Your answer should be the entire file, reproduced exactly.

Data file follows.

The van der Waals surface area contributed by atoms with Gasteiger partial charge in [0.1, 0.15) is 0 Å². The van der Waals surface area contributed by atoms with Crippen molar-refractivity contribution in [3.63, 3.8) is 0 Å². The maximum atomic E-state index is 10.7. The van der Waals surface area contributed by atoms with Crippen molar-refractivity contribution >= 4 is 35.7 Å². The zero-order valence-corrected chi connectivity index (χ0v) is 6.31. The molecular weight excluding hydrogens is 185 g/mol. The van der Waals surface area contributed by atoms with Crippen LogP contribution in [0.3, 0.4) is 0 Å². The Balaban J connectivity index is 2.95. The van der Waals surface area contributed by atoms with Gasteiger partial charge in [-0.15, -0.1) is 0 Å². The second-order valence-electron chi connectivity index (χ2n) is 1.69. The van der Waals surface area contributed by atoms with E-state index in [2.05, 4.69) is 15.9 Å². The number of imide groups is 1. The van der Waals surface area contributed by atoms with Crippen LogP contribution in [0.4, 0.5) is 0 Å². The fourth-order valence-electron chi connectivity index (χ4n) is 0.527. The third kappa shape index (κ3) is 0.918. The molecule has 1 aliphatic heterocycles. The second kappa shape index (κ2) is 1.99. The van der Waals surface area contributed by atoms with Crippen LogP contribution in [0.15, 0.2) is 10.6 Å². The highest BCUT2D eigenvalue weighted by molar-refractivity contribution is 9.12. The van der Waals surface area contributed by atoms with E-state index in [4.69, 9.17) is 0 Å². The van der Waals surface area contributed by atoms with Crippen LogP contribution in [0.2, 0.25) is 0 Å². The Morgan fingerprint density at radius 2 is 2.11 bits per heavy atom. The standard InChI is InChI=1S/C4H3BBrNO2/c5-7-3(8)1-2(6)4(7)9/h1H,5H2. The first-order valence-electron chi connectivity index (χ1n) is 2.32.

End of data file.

The van der Waals surface area contributed by atoms with Gasteiger partial charge in [0.1, 0.15) is 0 Å². The van der Waals surface area contributed by atoms with Crippen molar-refractivity contribution in [3.63, 3.8) is 0 Å². The maximum atomic E-state index is 10.7. The van der Waals surface area contributed by atoms with Crippen molar-refractivity contribution >= 4 is 35.7 Å². The zero-order valence-corrected chi connectivity index (χ0v) is 6.31. The molecular weight excluding hydrogens is 185 g/mol. The van der Waals surface area contributed by atoms with Crippen LogP contribution in [0.3, 0.4) is 0 Å². The Balaban J connectivity index is 2.95. The van der Waals surface area contributed by atoms with Gasteiger partial charge in [-0.15, -0.1) is 0 Å². The second-order valence-electron chi connectivity index (χ2n) is 1.69. The van der Waals surface area contributed by atoms with E-state index in [2.05, 4.69) is 15.9 Å². The number of imide groups is 1. The van der Waals surface area contributed by atoms with Crippen LogP contribution in [0.4, 0.5) is 0 Å². The fourth-order valence-electron chi connectivity index (χ4n) is 0.527. The third kappa shape index (κ3) is 0.918. The molecule has 1 aliphatic heterocycles. The second kappa shape index (κ2) is 1.99. The van der Waals surface area contributed by atoms with Crippen LogP contribution in [0.15, 0.2) is 10.6 Å². The highest BCUT2D eigenvalue weighted by molar-refractivity contribution is 9.12. The van der Waals surface area contributed by atoms with E-state index in [4.69, 9.17) is 0 Å². The van der Waals surface area contributed by atoms with Crippen LogP contribution in [0.2, 0.25) is 0 Å². The Morgan fingerprint density at radius 2 is 2.11 bits per heavy atom. The standard InChI is InChI=1S/C4H3BBrNO2/c5-7-3(8)1-2(6)4(7)9/h1H,5H2. The first-order valence-electron chi connectivity index (χ1n) is 2.32.